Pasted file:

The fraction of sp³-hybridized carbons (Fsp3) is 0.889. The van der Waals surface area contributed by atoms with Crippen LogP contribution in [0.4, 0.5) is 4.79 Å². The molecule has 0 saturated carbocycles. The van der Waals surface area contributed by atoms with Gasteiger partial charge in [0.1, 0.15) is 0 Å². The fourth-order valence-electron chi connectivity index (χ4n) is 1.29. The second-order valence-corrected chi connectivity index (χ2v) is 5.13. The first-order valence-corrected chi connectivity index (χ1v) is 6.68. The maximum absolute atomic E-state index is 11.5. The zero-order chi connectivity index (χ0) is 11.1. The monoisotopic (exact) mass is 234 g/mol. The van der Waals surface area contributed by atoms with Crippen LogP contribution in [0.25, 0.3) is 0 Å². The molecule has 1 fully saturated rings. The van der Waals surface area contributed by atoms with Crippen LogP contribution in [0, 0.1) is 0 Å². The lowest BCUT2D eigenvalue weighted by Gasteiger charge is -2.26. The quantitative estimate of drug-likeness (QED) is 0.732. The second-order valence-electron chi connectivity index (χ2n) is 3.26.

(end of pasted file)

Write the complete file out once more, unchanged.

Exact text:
The fraction of sp³-hybridized carbons (Fsp3) is 0.889. The van der Waals surface area contributed by atoms with Crippen LogP contribution in [0.4, 0.5) is 4.79 Å². The molecule has 0 saturated carbocycles. The van der Waals surface area contributed by atoms with Gasteiger partial charge in [0.1, 0.15) is 0 Å². The fourth-order valence-electron chi connectivity index (χ4n) is 1.29. The second-order valence-corrected chi connectivity index (χ2v) is 5.13. The first-order valence-corrected chi connectivity index (χ1v) is 6.68. The maximum absolute atomic E-state index is 11.5. The zero-order chi connectivity index (χ0) is 11.1. The monoisotopic (exact) mass is 234 g/mol. The van der Waals surface area contributed by atoms with Crippen LogP contribution in [0.25, 0.3) is 0 Å². The molecule has 1 fully saturated rings. The van der Waals surface area contributed by atoms with Crippen LogP contribution in [0, 0.1) is 0 Å². The lowest BCUT2D eigenvalue weighted by Gasteiger charge is -2.26. The quantitative estimate of drug-likeness (QED) is 0.732. The second-order valence-electron chi connectivity index (χ2n) is 3.26.